Western pleasure has come a long way since APHA’s early days. Always a
mainstay at Paint Horse shows, Western pleasure has morphed from the 1960s, when
it was a class for novice horses to gain experience in the show pen. Today, the
class is a runway showcasing some of the best-moving Paint Horses in the
business and the industry’s latest fashions.
Nowhere else do style, movement, clothing and tack follow trends more closely
than Western pleasure. APHA breeder and trainer Ronny Stallings of Aubrey,
Texas, has been involved with Paints since 1968, winning multiple national and
world championships with a barn full of legendary horses, including Poco Fisty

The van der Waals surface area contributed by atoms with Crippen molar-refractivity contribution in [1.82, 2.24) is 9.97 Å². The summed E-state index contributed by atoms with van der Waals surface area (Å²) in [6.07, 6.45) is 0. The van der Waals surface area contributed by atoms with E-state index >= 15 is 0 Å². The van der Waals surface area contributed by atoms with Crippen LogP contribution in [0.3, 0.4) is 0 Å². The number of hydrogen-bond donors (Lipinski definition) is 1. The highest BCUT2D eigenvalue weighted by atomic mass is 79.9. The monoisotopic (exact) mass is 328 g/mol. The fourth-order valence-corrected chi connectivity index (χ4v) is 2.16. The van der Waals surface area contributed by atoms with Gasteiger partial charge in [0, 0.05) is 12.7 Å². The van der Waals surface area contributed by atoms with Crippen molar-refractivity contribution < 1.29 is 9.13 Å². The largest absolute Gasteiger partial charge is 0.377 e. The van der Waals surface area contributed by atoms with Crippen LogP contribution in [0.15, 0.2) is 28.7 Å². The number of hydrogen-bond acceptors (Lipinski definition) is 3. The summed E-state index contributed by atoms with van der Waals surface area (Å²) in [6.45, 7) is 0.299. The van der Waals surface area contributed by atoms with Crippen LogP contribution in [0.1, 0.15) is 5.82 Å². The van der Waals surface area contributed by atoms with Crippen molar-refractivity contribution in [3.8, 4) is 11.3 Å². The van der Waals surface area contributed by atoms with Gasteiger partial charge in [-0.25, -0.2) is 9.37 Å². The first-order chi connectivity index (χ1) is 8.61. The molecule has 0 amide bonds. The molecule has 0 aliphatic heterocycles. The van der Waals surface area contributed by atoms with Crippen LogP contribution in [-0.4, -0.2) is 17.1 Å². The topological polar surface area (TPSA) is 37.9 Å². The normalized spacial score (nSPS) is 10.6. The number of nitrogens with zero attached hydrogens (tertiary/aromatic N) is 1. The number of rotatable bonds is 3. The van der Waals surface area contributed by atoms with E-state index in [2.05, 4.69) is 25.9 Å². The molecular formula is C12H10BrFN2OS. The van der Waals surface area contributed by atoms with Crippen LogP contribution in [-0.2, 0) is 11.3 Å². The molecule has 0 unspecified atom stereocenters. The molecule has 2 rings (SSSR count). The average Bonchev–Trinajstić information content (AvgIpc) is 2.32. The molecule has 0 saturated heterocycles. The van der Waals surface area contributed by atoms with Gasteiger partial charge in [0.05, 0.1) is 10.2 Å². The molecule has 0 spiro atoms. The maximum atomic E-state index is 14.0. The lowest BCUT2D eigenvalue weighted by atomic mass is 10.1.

Bars, Skippa Scotch and Linda Dolly Dee. Longtime breeder and Western pleasure
competitor Cindy Gattis of Sorrento, Florida, has admired and enjoyed Western
pleasure Paints since the late 1960s, too. She’s owned and ridden many great
pleasure Paints, such as Cajun Joe Jet, Hesa Investor and Special Invitation.
APHA Distinguished Service Award recipient, judge and past competitor Duke Neff
of Pleasant Hill, Missouri, has spent many years judging Paint pleasure classes,
and he’s owned top-notch pleasure horses like Amigo Patches and Stormy Amigo.
All three experts recently discussed the development of Western pleasure.
Take a look back over the last 50 years in Western pleasure to see how far we’ve
come—and where we might be heading next.